- Tony Miles
Infobox chess player
playername = Tony Miles
birthname = Anthony John Miles
country = GBR
datebirth =birth date|1955|4|23|df=y
datedeath = death date and age|2001|11|12|1955|4|23|df=y
title = Grandmaster
peakrating =2635 (01.01.1996)
Anthony John Miles (
23 April 1955in Edgbaston, Birmingham– 12 November 2001in Harborne, Birmingham) was an English chessGrandmaster.
Early start in chess
Miles was born in
Edgbastonin Birmingham, and he learned the game of chess at an early age. In 1968 he won the British under-14 championship, and in 1973 won the silver medal at the World Junior Chess Championshipat Teesside, his first important event against international competition. He won the title the following year in Manila.
Miles entered the
University of Sheffieldto study mathematics, but dropped out to concentrate on chess.
In 1976, Miles became the first ever Grandmaster born in the
United Kingdom, narrowly beating Raymond Keeneto the accolade. ( William Hartstoncame close to beating them both to it in the early 1970s, and naturalised German-born Jacques Mieseswas awarded the GM title in 1950; Keith Richardson was awarded the GM title for correspondence chess earlier in the 1970s.) For this achievement, Miles won a £5,000 prize.
Miles had a string of good results in the late 1970s and 1980s, and his success is considered to be one of the most important factors in the explosion in the number of strong British players around that time—shortly after Miles became a GM, Keene,
John Nunn, Jon Speelmanand a number of others followed him. Miles won games against a number of former World Chess Champions, including Vassily Smyslov, Mikhail Tal, and Boris Spassky.
Most famously, in 1980 at the European Team Championship in
Skara, he beat reigning world champion Anatoly Karpovwith black using the extremely unorthodox opening 1. e4 a6!?, the St. George Defence. (It is often said that Miles learnt this line from weird-openings enthusiast Michael Basman, though in his book "Play the St. George", Basman asserts there is no truth to this). Miles beat Karpov again three years later in Bath in a game that was part of the BBC's "Mastergame" series, but it was never shown on television due to a technicians' strike.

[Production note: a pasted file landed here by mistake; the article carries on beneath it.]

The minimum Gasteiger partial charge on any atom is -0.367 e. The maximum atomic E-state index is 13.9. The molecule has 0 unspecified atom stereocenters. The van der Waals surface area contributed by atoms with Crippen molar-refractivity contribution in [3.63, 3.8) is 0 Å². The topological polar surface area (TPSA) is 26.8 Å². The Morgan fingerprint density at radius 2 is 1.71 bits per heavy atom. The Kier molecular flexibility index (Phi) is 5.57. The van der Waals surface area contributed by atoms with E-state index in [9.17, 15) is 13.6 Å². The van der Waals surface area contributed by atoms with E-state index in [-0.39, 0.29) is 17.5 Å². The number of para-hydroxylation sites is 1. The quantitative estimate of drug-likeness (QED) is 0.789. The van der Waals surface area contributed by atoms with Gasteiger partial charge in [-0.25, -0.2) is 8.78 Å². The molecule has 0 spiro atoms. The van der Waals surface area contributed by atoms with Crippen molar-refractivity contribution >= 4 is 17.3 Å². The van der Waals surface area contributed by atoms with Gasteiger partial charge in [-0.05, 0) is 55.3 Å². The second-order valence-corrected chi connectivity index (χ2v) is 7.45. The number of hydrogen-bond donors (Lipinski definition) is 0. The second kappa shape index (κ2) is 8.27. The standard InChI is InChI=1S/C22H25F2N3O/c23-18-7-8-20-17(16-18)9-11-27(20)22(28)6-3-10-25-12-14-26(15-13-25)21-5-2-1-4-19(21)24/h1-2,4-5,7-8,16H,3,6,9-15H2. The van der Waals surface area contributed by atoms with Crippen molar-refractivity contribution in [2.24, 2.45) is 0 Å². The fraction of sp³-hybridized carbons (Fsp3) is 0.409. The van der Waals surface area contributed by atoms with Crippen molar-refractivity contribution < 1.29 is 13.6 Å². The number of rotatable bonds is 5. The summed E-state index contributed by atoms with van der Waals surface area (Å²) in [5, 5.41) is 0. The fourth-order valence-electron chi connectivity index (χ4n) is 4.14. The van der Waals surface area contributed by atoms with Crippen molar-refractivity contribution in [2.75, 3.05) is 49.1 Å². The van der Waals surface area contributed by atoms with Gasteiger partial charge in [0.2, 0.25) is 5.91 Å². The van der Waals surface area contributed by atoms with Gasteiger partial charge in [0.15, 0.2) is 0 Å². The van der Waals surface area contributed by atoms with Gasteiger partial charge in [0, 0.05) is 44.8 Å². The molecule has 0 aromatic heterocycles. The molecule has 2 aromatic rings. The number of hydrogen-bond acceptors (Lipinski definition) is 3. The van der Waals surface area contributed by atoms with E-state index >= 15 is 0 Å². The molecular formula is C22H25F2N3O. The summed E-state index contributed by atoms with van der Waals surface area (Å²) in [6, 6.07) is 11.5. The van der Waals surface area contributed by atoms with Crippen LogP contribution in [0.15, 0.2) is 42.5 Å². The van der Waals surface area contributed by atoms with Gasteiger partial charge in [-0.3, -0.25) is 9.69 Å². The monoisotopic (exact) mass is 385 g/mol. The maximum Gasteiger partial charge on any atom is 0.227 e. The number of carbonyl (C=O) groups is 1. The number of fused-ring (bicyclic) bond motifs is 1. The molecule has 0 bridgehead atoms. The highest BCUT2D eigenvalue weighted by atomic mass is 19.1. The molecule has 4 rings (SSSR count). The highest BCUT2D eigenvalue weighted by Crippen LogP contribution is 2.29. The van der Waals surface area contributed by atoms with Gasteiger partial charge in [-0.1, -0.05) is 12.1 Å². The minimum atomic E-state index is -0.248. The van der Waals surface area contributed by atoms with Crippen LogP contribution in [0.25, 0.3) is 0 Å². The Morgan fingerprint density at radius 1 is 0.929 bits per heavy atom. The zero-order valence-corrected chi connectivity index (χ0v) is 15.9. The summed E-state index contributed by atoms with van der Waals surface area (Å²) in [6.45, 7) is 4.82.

Miles won the British Championship just once, in 1982 when the event was held in
Torquay. His prime time as a chess player was in the middle of the eighties. In the January 1984 Elo rating list, he ranked #18 in the world with a rating of 2599. One of his best (and most controversial) results was his win at the Tilburgtournament in 1984. The following year, he tied for first there with Robert Hübnerand Viktor Korchnoi, playing several of his games while lying face-down on a table, having injured his back.
Playing on top board for
England, Miles helped his team to an all-time best silver medal at the 1986 Chess Olympiadin Dubai. But he was never able to qualify out of the Interzonal stages into the Candidates' series, and was eventually surpassed by fellow Englishman Nigel Short, the first British Candidate in 1985.
Garry Kasparov, on the other hand, Miles had little success, not winning a game against him, and losing a 1986 match in Baselagainst him by the overwhelming score of 5.5–0.5. Following this encounter, Miles described Kasparov as a "monster with a thousand eyes who sees all" (some sources alternatively quote Miles as having the opinion that Kasparov had 22 or 27 eyes).
After he was hospitalized because of a mental breakdown in late 1987, Miles moved to the
United States. He finished last in the 1988 US Championship, but continued to play there and had some good results. In 1991, he played in the Championship of Australia, but he eventually moved back to England, and began to represent his home country again.
Miles tied for first in the 1999 Continental Open in Los Angeles with